author = "Erin Rogers and Scott Sherman",
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N2 - Objectives. We examined tobacco use screening and treatment by US psychiatrists before and after release of the 1996 American Psychiatric Association (APA) nicotine dependence treatment guidelines. Methods. We used data from the National Ambulatory Medical Care Survey to identify rates of tobacco screening and treatment by psychiatrists before the release of the guidelines (1993-1996) and during 2 postguidelines periods: 2001-2005 and 2006-2010. Multiple logistic regression was used to compare preguidelines and postguidelines rates. Results. Psychiatrists screened for tobacco use during 77% of visits from 1993 to 1996, 69% of visits from 2001 to 2005 (odds ratio [OR] =0.69; 95% confidence interval [CI] = 0.64, 0.75), and 60% of visits from 2006 to 2010 (OR = 0.46; 95% CI = 0.43, 0.50). Psychiatrists provided cessation counseling to 12% of smokers from 1993 to 1996, 11% from 2001 to 2005 (OR = 0.97; 95% CI = 0.74, 1.26), and 23% from 2006 to 2010 (OR = 2.23; 95% CI = 1.74, 2.86). Psychiatrists prescribed nicotine replacement therapy to fewer than 1% of smokers during all 3 time periods. Conclusions. Psychiatrists are screening for tobacco use at declining rates, and the proportion of smokers provided with treatment remains low.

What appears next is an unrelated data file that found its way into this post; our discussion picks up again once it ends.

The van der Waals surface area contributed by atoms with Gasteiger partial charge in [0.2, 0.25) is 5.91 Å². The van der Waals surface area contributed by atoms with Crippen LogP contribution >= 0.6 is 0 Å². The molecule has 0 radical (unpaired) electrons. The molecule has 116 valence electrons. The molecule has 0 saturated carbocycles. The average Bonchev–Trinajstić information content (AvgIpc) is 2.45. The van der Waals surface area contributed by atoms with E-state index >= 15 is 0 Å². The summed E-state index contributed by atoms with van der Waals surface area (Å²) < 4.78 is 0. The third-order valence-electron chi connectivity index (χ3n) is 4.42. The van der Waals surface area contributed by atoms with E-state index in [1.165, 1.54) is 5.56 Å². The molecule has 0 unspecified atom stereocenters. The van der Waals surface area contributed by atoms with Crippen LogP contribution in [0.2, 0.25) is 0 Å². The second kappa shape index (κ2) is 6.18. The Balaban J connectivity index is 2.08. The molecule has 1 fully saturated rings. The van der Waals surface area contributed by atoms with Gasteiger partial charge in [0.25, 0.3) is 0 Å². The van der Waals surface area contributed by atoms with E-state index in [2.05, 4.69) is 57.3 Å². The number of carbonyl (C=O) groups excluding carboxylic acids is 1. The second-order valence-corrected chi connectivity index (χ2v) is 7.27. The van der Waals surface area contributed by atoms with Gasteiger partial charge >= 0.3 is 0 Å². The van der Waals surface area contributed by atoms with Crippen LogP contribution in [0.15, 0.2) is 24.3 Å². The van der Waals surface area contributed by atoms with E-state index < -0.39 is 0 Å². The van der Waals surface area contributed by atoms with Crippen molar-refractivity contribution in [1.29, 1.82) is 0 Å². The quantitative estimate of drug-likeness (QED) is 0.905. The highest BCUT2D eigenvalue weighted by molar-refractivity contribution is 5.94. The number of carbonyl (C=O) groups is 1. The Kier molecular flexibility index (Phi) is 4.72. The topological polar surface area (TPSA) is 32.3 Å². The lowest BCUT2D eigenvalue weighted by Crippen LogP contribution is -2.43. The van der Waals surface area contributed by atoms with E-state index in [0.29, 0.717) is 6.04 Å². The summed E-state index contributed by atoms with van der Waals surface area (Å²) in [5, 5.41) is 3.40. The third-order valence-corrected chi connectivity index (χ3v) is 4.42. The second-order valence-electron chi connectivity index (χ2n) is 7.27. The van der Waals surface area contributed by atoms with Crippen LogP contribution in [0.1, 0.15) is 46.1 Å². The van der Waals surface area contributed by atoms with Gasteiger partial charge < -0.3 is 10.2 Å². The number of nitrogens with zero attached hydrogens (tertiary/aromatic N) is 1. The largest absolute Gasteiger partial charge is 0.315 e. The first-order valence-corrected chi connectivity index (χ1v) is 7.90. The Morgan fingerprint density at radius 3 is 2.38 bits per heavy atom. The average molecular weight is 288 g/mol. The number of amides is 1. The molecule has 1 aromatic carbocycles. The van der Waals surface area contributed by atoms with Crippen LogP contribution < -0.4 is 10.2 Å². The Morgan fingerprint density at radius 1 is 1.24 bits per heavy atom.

AB - Objectives. We examined tobacco use screening and treatment by US psychiatrists before and after release of the 1996 American Psychiatric Association (APA) nicotine dependence treatment guidelines. Methods. We used data from the National Ambulatory Medical Care Survey to identify rates of tobacco screening and treatment by psychiatrists before the release of the guidelines (1993-1996) and during 2 postguidelines periods: 2001-2005 and 2006-2010. Multiple logistic regression was used to compare preguidelines and postguidelines rates. Results. Psychiatrists screened for tobacco use during 77% of visits from 1993 to 1996, 69% of visits from 2001 to 2005 (odds ratio [OR] =0.69; 95% confidence interval [CI] = 0.64, 0.75), and 60% of visits from 2006 to 2010 (OR = 0.46; 95% CI = 0.43, 0.50). Psychiatrists provided cessation counseling to 12% of smokers from 1993 to 1996, 11% from 2001 to 2005 (OR = 0.97; 95% CI = 0.74, 1.26), and 23% from 2006 to 2010 (OR = 2.23; 95% CI = 1.74, 2.86). Psychiatrists prescribed nicotine replacement therapy to fewer than 1% of smokers during all 3 time periods. Conclusions. Psychiatrists are screening for tobacco use at declining rates, and the proportion of smokers provided with treatment remains low.